(St.Joseph,MO) In the 1800s thousands of people passed through St. Joseph on the Oregon-California trail. Now a local woman is working to bring a piece of that history back to life.
In June, the St. Joseph City Council approved the donation of 10 covered wagons from the Parks Department to the Oregon-California Trails Association (OCTA). After spending years in storage, the wagons will have a new home on Saxton Easton Road at the Whistle Stop Livestock Preserve.
Cindy Weaver, founder of the Whistle Stop Livestock Preserve, is donating a portion of her land to create a Pioneer Wagon Camp.
"We will have a wagon camp that will teach about what their ancestors had to go through to populate the west and be able to move west," Weaver said.
The camp will tell the story of the 450,000 travelers that passed through St. Joseph on the Oregon-California trail to start a new life in the West.
St. Joseph Historic Preservation and Planning Consultant Lauren Manning works with the local chapter of OCTA, and said St. Joseph was a huge travel hub for people getting on the trail.
"People that walked across, if they didn't get on a steam boat, they came across [what is] essentially the 36 corridor," Manning said.
Campers will sleep in covered wagons and get hands-on experience learning how the pioneers lived. Campers will even get the chance to work with some of the livestock that pulled wagons on the original trail.
"Every wagon has about six oxen to went with it.Ninety percent of those who went west used oxen," Weaver said.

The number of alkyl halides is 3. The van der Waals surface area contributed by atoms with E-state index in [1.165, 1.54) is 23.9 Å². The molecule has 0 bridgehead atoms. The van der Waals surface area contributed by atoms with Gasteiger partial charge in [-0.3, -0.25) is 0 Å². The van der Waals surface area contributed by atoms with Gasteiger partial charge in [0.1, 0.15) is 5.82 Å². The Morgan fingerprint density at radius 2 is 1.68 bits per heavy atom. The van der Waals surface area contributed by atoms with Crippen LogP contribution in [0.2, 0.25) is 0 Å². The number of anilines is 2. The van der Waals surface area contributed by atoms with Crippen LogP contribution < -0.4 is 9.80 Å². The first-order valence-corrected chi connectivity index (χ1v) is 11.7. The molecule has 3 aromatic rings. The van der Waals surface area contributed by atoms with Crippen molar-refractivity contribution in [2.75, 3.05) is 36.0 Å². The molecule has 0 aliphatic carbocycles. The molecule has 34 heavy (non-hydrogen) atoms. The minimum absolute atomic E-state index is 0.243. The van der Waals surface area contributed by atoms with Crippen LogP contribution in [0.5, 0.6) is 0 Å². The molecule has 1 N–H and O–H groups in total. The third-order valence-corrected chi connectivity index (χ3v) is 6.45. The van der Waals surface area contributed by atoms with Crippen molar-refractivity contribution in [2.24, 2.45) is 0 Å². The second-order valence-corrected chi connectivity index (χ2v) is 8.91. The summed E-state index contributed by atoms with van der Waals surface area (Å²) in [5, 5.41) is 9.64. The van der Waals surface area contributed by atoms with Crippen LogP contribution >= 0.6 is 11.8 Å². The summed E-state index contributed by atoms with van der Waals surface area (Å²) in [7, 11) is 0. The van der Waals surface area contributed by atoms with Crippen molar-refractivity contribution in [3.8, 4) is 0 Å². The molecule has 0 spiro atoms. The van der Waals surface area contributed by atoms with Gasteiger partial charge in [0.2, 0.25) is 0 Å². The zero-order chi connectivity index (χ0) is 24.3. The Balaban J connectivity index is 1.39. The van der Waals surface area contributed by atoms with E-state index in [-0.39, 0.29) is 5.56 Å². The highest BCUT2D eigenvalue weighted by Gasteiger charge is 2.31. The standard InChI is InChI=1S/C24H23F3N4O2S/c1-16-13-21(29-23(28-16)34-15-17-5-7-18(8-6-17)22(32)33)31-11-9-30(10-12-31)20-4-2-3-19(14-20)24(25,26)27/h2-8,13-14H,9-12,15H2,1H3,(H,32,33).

The livestock preserve is home to several rescue animals including oxen, cows, horses and mules.
Weaver said the camp will be used as an educational tool for teachers and school groups.
"Besides the people getting educated, it becomes a fun thing. The teachers will hopefully take the lessons that they've learned here and go back to their students and teach their students about the westward trails,” Weaver said.
Construction still needs to be done on the land. Weaver is requesting help from local volunteers to help level the ground, make pads and build shelters to accommodate the covered wagons.Weaver said she hopes to have construction finished by late October and plans to open the camp to the public sometime next spring. Because the livestock preservation is a functional farm, reservations will be required before groups can start visiting the camp.
Anyone interest in donating construction materials or volunteering their time towards the development of the camp should contact the Oregon-California Trails Association through the St.Joseph Museums.